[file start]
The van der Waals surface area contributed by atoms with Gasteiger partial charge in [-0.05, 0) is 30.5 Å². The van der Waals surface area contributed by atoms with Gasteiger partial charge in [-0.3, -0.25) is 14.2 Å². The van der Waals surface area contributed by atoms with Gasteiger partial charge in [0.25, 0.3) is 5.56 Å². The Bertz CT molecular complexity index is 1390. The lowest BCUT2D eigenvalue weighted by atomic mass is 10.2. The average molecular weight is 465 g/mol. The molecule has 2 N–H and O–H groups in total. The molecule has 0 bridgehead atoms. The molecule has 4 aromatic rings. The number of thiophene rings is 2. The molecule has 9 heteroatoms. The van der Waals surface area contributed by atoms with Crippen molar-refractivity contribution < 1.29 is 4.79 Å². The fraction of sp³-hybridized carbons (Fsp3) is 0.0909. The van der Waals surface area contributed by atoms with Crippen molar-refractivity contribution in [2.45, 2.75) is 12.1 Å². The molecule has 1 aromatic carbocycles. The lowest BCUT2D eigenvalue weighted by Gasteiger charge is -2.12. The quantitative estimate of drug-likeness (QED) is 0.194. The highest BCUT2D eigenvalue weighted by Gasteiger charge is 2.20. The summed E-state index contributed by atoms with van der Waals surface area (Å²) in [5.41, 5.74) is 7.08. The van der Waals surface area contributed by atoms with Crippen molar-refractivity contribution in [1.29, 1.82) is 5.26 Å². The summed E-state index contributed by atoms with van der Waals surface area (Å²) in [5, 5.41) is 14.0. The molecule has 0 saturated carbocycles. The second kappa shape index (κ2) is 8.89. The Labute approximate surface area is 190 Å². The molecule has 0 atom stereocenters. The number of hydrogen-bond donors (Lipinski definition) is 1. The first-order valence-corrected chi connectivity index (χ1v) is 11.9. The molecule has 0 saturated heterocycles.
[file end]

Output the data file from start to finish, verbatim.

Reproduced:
The van der Waals surface area contributed by atoms with Gasteiger partial charge in [-0.05, 0) is 30.5 Å². The van der Waals surface area contributed by atoms with Gasteiger partial charge in [-0.3, -0.25) is 14.2 Å². The van der Waals surface area contributed by atoms with Gasteiger partial charge in [0.25, 0.3) is 5.56 Å². The Bertz CT molecular complexity index is 1390. The lowest BCUT2D eigenvalue weighted by atomic mass is 10.2. The average molecular weight is 465 g/mol. The molecule has 2 N–H and O–H groups in total. The molecule has 0 bridgehead atoms. The molecule has 4 aromatic rings. The number of thiophene rings is 2. The molecule has 9 heteroatoms. The van der Waals surface area contributed by atoms with Crippen molar-refractivity contribution < 1.29 is 4.79 Å². The fraction of sp³-hybridized carbons (Fsp3) is 0.0909. The van der Waals surface area contributed by atoms with Crippen molar-refractivity contribution in [2.45, 2.75) is 12.1 Å². The molecule has 1 aromatic carbocycles. The lowest BCUT2D eigenvalue weighted by Gasteiger charge is -2.12. The quantitative estimate of drug-likeness (QED) is 0.194. The highest BCUT2D eigenvalue weighted by Gasteiger charge is 2.20. The summed E-state index contributed by atoms with van der Waals surface area (Å²) in [5.41, 5.74) is 7.08. The van der Waals surface area contributed by atoms with Crippen molar-refractivity contribution in [1.29, 1.82) is 5.26 Å². The summed E-state index contributed by atoms with van der Waals surface area (Å²) in [5, 5.41) is 14.0. The molecule has 0 saturated carbocycles. The second kappa shape index (κ2) is 8.89. The Labute approximate surface area is 190 Å². The molecule has 0 atom stereocenters. The number of hydrogen-bond donors (Lipinski definition) is 1. The first-order valence-corrected chi connectivity index (χ1v) is 11.9. The molecule has 0 saturated heterocycles.